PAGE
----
Garden Creations

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By RYOKO OHNISHI
Rafu Staff Writer

bert tagami with orchids

Bert Tagami, from Wailuku, Maui, is enthusiastic about growing orchids. He has hundreds of plants in his backyard. His passion is not just viewing the beauty of flowers but creating his own by pollinating the plants. (RYOKO OHNISHI/Rafu Shimpo)

Today, we can find colorful orchid plants sold at home improvement stores and even grocery stores easily. Some may buy those plants, and enjoy the beauty of them. However, Bert Tagami, a long-time orchid hobbyist, has a more advanced interest.  He pollinates plants and creates something unique.

Tagami says, “The exciting part is that you really do not know how the flower comes out from every seeding. Every year, new crosses are growing.” Sometimes the results end up with a disappointment, but this unexpectedness is also exciting for him.

Tagami registers those hybrid plants to the Royal Horticultural Society in England — so far, he registered about 10 of his own crosses. He even includes his family member’s names — for example, “Tagami’s Special, Etsuko” is named after his wife. Tagami also named plants after his five grandchildren — Matthew, Jonathan, Kai, Kayli and Kaden.

“Growing orchids needs a lot of patience,” Tagami smiles. “From the time I pollinate, it takes 6-7 months to germinate. I ship them to the laboratory and they are grown there between one year and a year and a half. So it takes 4-5 years before you see the flowers — this process made this hobby more exciting. You have to have a passion and patience.”

Among hundreds of types of orchids, such as cattleya, phalaenopsis, and dendrobium, why has he gotten into cymbidiums?

“One of the advantages of growing cymbidium in Southern California is that you do not need to have a greenhouse to control the temperature,” he said. “Cymbidum is a relatively easy-care plant. Anybody can grow the plants in their backyard or balcony.”

Orchids originated from tropical countries in Asia and elsewhere. They used to be very expensive, and growing orchids was known as a hobby of the rich. However, over the past half century, the development of cloning techniques made orchids available and affordable to everybody.

Mericlone is a cloning technique that takes the tissue of the parent plants and makes exact copies. This allowed for the mass-production of orchids in the market. But this is not what Tagami does. He pollinates each flower by hand.

“Millions of seeds are created in the seed pod in the pollination process,” he said. After he ships the seed pod, he usually receives 30 plants per flask. Depending on how he feels about the cross, he orders five flasks at a time; if he is not sure, he orders just two flasks.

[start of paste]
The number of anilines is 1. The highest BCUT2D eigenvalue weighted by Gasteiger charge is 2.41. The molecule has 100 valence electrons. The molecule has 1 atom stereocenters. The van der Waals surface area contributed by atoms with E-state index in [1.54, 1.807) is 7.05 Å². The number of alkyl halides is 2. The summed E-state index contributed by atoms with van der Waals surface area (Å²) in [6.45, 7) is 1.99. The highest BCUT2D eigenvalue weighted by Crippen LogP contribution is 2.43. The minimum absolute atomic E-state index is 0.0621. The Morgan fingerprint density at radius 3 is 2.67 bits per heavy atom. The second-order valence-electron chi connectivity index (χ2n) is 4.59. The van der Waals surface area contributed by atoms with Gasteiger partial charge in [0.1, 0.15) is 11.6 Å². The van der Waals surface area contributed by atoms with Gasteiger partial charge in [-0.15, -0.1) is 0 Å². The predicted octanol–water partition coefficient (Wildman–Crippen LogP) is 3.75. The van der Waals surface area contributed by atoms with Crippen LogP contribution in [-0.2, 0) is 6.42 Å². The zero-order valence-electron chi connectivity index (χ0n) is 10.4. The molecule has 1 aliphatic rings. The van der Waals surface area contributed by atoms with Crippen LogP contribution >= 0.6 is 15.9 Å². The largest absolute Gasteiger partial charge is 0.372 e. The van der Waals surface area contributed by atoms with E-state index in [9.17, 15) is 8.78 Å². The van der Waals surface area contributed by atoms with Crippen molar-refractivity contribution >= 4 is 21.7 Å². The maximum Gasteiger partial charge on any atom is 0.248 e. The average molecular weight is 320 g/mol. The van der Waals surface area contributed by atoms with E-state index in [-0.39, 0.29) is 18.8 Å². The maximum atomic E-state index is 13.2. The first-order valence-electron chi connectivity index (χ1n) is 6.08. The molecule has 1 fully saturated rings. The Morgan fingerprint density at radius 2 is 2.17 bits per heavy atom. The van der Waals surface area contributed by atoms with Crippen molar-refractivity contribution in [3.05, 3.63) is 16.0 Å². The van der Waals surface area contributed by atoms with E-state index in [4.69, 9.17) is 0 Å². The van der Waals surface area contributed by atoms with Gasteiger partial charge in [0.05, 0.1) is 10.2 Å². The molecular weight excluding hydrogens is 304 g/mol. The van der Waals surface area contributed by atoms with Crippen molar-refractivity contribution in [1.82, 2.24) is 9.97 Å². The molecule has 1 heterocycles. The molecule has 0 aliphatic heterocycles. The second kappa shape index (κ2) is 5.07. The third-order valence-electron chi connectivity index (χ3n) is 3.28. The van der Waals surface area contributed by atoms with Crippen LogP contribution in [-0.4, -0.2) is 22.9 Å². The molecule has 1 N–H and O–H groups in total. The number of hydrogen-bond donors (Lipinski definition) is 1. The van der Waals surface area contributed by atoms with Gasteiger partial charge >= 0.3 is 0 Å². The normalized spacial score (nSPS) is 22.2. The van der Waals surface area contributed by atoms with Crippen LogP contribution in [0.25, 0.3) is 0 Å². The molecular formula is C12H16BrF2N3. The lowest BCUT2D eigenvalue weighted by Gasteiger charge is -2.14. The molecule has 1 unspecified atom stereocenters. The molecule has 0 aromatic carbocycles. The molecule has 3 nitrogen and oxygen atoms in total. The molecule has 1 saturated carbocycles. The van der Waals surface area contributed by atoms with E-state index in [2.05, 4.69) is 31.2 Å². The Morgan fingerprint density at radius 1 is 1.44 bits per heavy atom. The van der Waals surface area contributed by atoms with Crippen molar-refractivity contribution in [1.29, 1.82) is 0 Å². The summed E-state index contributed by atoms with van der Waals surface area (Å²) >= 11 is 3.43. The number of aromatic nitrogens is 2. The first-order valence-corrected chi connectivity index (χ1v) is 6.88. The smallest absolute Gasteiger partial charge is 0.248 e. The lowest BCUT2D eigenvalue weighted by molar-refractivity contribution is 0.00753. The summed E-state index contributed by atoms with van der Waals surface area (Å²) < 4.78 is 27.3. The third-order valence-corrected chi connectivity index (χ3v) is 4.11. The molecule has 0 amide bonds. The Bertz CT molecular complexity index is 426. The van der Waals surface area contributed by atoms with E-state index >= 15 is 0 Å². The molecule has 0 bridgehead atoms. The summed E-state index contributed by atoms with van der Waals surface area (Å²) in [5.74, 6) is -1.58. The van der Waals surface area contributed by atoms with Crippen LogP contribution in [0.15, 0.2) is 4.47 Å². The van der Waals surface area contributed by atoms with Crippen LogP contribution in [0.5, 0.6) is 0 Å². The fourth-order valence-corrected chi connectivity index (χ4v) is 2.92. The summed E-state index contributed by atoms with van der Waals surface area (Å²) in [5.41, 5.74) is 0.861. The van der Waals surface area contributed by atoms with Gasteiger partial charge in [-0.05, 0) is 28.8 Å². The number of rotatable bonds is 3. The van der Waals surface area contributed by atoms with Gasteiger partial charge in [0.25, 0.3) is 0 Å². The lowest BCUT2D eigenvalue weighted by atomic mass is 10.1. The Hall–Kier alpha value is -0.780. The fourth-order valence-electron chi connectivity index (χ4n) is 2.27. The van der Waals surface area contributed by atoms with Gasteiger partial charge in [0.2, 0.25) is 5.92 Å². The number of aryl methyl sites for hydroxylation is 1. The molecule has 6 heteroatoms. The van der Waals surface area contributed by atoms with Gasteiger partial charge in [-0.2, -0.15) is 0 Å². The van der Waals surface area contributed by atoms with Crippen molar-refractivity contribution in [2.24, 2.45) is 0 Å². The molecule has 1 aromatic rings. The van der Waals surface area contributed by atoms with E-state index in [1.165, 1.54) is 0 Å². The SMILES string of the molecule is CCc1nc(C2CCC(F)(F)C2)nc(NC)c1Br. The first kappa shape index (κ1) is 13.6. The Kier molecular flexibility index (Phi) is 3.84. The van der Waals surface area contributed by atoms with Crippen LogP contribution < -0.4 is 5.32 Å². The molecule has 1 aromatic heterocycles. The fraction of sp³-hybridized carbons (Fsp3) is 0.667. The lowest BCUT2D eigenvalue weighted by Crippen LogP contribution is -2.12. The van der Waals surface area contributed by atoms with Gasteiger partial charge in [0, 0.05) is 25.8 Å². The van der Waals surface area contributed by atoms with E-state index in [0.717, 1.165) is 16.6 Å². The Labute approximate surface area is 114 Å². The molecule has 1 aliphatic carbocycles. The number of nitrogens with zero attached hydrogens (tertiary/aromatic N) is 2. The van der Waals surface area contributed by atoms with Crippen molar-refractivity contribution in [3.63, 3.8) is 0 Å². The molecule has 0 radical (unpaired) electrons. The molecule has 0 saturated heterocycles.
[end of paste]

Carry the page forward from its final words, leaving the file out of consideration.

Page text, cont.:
“You get some surprises — brown flowers and a cross with another flower which ended up being green because of the background of the species,” he said, explaining that this surprise can be caused by a “recessive.” When you cross two plants, one is dominant and recessive characteristics may come out of the other parent.

orchid splatter magic

Splatter Magic “Oh My God.” This is not Tagami’s creation but he has used this plant as a parent for hybridizing.

To make the crossing successful, Tagami has to conduct research on each plant, not only its features but also its genetic history — where it was started and which family it belongs to. It is similar to genealogical research.

Tagami grew up in Wailuku, Maui. His father grew a lot of orchids, so Tagami was familiar with growing plants. Tagami moved to Los Angeles in the late 1950s, and in the 1980s, his wife Etsuko’s relative gave him a yellow cymbidium orchid. “When I saw the plant, I liked it,” he said.

To get to know more about the plants, Tagami started going to the shows and visiting nurseries. He turned his backyard from a vegetable garden into an orchid nursery.

Tagami and five of his hobbyist friends started a group called Torrance Cymbidium Club. It is recognized as the Torrance branch of the California-based Cymbidium Society, which has Japan and New Zealand branches.

“Being in the club is beneficial in that we are among people who have the same interest as we do since we exchange information and learn from each other,” he said. “The Torrance club has a welcoming committee, so any new members will receive a package of basic knowledge about growing orchids.”

When we purchase an orchid from a store for the holiday season, how do we keep it blooming?

“If you buy phalaenopsis in a plastic container without a drain hole, check the roots and repot it to a pot with a hole,” Tagami advises. “During the winter, once-a-week watering is good enough. Besides fertilizer, use epson salt. It is a good booster for lots of plants. Put one tablespoon for a gallon of water and give it once a month. It boosts the plants.”

Information:
The Torrance Branch of Cymbidium Society of America holds regular meetings on the first Wednesday of each month from October to June (no meeting in December), at 7 p.m. at J.H. Hull Middle School, 2080 W. 231st St., Torrance.

There are also branches in Santa Monica, San Gabriel Valley, San Diego, and Santa Barbara. For more information, visit the Cymbidium Society of America website.

Upcoming Events:
CSA Torrance Branch Show: April 12-13, California Hotel and Casino in Las Vegas
Newport and Harbor Orchid Society Show: Feb 7-9 at Westminster Mall
Santa Barbara International Orchid Show: March 14-16 at 3400 Calle Real
Gardena Cymbidium Club Show: Feb 22-23 at Ken Nakaoka Community Center

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